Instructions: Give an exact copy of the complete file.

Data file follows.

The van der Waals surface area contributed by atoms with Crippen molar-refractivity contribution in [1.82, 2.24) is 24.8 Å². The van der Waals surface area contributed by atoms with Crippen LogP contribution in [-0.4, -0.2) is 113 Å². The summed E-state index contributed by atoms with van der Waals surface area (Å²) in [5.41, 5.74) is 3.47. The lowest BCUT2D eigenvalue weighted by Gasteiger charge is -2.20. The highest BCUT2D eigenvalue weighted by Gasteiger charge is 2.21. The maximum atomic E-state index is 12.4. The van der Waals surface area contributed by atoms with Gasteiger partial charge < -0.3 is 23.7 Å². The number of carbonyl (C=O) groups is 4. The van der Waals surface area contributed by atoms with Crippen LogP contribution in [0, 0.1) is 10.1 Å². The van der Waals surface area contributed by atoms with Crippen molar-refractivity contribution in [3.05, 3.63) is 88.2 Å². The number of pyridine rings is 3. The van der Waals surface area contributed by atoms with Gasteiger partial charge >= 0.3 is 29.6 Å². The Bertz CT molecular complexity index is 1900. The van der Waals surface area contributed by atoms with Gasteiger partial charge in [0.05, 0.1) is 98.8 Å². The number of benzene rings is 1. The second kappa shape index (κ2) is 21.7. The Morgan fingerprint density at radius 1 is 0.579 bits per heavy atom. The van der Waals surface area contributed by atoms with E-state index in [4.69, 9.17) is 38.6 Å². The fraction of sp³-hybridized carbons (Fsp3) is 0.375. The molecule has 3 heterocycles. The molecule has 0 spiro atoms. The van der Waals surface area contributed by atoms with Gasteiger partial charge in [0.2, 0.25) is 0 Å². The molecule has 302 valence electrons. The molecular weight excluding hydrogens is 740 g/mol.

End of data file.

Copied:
The van der Waals surface area contributed by atoms with Crippen molar-refractivity contribution in [1.82, 2.24) is 24.8 Å². The van der Waals surface area contributed by atoms with Crippen LogP contribution in [-0.4, -0.2) is 113 Å². The summed E-state index contributed by atoms with van der Waals surface area (Å²) in [5.41, 5.74) is 3.47. The lowest BCUT2D eigenvalue weighted by Gasteiger charge is -2.20. The highest BCUT2D eigenvalue weighted by Gasteiger charge is 2.21. The maximum atomic E-state index is 12.4. The van der Waals surface area contributed by atoms with Gasteiger partial charge < -0.3 is 23.7 Å². The number of carbonyl (C=O) groups is 4. The van der Waals surface area contributed by atoms with Crippen LogP contribution in [0, 0.1) is 10.1 Å². The van der Waals surface area contributed by atoms with Crippen molar-refractivity contribution in [3.05, 3.63) is 88.2 Å². The number of pyridine rings is 3. The van der Waals surface area contributed by atoms with Gasteiger partial charge >= 0.3 is 29.6 Å². The Bertz CT molecular complexity index is 1900. The van der Waals surface area contributed by atoms with Gasteiger partial charge in [0.05, 0.1) is 98.8 Å². The number of benzene rings is 1. The second kappa shape index (κ2) is 21.7. The Morgan fingerprint density at radius 1 is 0.579 bits per heavy atom. The van der Waals surface area contributed by atoms with E-state index in [4.69, 9.17) is 38.6 Å². The fraction of sp³-hybridized carbons (Fsp3) is 0.375. The molecule has 3 heterocycles. The molecule has 0 spiro atoms. The van der Waals surface area contributed by atoms with Gasteiger partial charge in [0.2, 0.25) is 0 Å². The molecule has 302 valence electrons. The molecular weight excluding hydrogens is 740 g/mol.